Weil gives three variant readings for this sentence:
2) σαφές τὰ (Change that accent on σαφές to a grave b/c I'm too font challenged.)
3) σαφῶς τὰ
As for the final word in the sentence. I think we all agree that it is nom. sing. Now the question is whether it is transitive first aorist or intransitive second aorist. Here I make use of Mastronarde's online paradigms to derive the first aorist: http://socrates.berkeley.edu/~ancgreek/ ... verbpdgm59
For the participle without prefix, in the present, the masc. sing. would be ἱστάς.
For the participle without the prefix, in the aorist, the masc. sing. would be στάς.
For the participle with the prefix, in the aorist, the masc. sing. would be ἐπι-στὰς.
Now in Polybius, we have ἐπι-στήσας. This I take to be the second aorist intransitive participle form. And I take the meaning to be as Qimmik indicated:
V. [select] fix one's mind on, give one's attention to, “σφαγῇ” E.Andr. 547; “τῇ τρύγῃ” PFlor.236.4 (iii A. D.); “ἐπί τι” Isoc.10.29, D.18.60; “τοῖς πράγμασιν . . ἐπιστάντες” Id.4.12; ἐπιστάς abs. (sc. τοῖς πράγμασι), Id.18.233; “διὰ ταῦτ᾽ ἐγρήγορεν, ἐφέστηκεν” Id.6.19.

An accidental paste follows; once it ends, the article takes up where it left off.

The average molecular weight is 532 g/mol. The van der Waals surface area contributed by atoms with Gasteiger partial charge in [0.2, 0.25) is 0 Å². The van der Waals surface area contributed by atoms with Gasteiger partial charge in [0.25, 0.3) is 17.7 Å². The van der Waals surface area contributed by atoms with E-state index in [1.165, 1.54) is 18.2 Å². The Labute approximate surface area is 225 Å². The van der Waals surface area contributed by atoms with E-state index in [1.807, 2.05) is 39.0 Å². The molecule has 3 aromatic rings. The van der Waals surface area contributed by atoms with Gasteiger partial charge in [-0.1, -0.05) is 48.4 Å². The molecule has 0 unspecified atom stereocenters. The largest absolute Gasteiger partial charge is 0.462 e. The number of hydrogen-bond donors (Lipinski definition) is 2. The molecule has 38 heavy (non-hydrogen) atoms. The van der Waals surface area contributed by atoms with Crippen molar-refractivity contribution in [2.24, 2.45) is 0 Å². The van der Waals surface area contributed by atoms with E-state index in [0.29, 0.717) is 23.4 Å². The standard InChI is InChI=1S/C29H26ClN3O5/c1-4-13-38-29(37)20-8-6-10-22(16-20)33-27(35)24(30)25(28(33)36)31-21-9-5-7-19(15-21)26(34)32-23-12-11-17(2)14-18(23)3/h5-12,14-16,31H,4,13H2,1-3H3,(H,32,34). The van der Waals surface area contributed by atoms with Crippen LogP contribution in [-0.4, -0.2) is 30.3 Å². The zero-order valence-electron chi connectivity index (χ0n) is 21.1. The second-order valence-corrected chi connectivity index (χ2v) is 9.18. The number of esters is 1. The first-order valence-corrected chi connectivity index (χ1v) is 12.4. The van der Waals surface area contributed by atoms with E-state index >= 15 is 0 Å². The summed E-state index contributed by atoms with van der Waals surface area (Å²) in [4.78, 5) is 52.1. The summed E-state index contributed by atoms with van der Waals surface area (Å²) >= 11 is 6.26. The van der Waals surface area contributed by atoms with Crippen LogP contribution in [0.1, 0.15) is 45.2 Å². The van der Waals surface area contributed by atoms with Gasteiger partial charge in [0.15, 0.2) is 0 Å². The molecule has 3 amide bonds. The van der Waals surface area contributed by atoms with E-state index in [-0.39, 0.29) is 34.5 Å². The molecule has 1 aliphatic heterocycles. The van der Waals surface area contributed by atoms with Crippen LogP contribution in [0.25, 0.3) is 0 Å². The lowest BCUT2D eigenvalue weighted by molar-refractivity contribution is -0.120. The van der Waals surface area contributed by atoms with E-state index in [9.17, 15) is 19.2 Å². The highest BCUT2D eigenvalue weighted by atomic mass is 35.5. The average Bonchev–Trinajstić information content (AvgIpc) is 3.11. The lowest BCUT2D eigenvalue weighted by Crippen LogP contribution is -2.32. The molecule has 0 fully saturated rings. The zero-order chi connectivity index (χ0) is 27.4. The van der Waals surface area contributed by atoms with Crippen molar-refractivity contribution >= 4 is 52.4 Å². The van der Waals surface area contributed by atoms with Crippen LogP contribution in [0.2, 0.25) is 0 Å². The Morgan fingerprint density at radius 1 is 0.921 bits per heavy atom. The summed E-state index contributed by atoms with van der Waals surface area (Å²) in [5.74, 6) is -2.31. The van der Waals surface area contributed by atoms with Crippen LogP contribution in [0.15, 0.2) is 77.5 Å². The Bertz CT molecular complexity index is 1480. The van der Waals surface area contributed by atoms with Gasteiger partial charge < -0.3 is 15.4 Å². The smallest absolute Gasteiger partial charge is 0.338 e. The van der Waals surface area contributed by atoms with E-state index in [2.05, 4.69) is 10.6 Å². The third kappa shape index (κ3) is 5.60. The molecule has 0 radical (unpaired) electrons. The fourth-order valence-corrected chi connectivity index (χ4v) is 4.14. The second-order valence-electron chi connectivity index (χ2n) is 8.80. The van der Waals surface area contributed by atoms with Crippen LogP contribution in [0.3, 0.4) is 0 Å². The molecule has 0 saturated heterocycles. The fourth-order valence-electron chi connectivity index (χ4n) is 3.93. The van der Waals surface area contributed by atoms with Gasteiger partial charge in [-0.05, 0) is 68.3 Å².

The problem with this line is that LSJ's Demosthenes Med. intransitive example uses what according to my account is the transitive ἐπιστάντες.
Qimmik, do you have any reference for your claim that "ἐπιστήσας is the 1st aorist participle"? Mastronarde, despite spending a fair bit of ink on this verb and its various forms in the aorist and in the perfect, avoids the issue of variant forms for the aorist participle, so on that basis alone, I strongly suspect that there might be some wayward uses, especially in a later author like Polybius. I'm too much of a coward to look at the LSJ forms right now.